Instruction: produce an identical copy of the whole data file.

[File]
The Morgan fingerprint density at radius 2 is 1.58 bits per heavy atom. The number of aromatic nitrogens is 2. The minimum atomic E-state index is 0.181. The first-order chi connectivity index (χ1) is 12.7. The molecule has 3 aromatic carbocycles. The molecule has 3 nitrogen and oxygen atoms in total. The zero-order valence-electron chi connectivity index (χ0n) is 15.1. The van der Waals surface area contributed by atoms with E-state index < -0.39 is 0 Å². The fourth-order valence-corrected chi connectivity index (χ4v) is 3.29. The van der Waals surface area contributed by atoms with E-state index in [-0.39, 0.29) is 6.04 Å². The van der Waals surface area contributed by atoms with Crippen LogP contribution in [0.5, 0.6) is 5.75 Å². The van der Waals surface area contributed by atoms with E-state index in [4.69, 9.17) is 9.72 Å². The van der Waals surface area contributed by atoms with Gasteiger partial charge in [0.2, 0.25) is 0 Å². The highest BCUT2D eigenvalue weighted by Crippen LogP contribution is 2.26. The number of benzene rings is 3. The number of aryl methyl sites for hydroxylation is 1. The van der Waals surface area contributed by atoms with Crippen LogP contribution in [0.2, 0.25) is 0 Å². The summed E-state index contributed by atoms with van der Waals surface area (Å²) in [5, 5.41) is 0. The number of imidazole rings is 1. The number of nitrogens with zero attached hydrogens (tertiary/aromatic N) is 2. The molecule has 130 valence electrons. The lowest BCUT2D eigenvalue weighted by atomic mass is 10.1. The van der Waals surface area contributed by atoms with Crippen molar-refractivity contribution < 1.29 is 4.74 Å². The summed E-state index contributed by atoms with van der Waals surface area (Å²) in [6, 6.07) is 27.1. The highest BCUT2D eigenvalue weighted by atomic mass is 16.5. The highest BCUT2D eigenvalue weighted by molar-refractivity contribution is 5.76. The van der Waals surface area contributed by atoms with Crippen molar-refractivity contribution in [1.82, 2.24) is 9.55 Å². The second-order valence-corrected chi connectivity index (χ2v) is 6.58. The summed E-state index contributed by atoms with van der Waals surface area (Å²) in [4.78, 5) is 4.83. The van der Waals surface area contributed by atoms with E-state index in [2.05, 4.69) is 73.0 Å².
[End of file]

The Morgan fingerprint density at radius 2 is 1.58 bits per heavy atom. The number of aromatic nitrogens is 2. The minimum atomic E-state index is 0.181. The first-order chi connectivity index (χ1) is 12.7. The molecule has 3 aromatic carbocycles. The molecule has 3 nitrogen and oxygen atoms in total. The zero-order valence-electron chi connectivity index (χ0n) is 15.1. The van der Waals surface area contributed by atoms with E-state index < -0.39 is 0 Å². The fourth-order valence-corrected chi connectivity index (χ4v) is 3.29. The van der Waals surface area contributed by atoms with E-state index in [-0.39, 0.29) is 6.04 Å². The van der Waals surface area contributed by atoms with Crippen LogP contribution in [0.5, 0.6) is 5.75 Å². The van der Waals surface area contributed by atoms with E-state index in [4.69, 9.17) is 9.72 Å². The van der Waals surface area contributed by atoms with Gasteiger partial charge in [0.2, 0.25) is 0 Å². The highest BCUT2D eigenvalue weighted by Crippen LogP contribution is 2.26. The number of benzene rings is 3. The number of aryl methyl sites for hydroxylation is 1. The van der Waals surface area contributed by atoms with Crippen LogP contribution in [0.2, 0.25) is 0 Å². The summed E-state index contributed by atoms with van der Waals surface area (Å²) in [5, 5.41) is 0. The number of imidazole rings is 1. The number of nitrogens with zero attached hydrogens (tertiary/aromatic N) is 2. The molecule has 130 valence electrons. The lowest BCUT2D eigenvalue weighted by atomic mass is 10.1. The van der Waals surface area contributed by atoms with Crippen molar-refractivity contribution < 1.29 is 4.74 Å². The summed E-state index contributed by atoms with van der Waals surface area (Å²) in [6, 6.07) is 27.1. The highest BCUT2D eigenvalue weighted by atomic mass is 16.5. The highest BCUT2D eigenvalue weighted by molar-refractivity contribution is 5.76. The van der Waals surface area contributed by atoms with Crippen molar-refractivity contribution in [1.82, 2.24) is 9.55 Å². The second-order valence-corrected chi connectivity index (χ2v) is 6.58. The summed E-state index contributed by atoms with van der Waals surface area (Å²) in [4.78, 5) is 4.83. The van der Waals surface area contributed by atoms with E-state index in [2.05, 4.69) is 73.0 Å².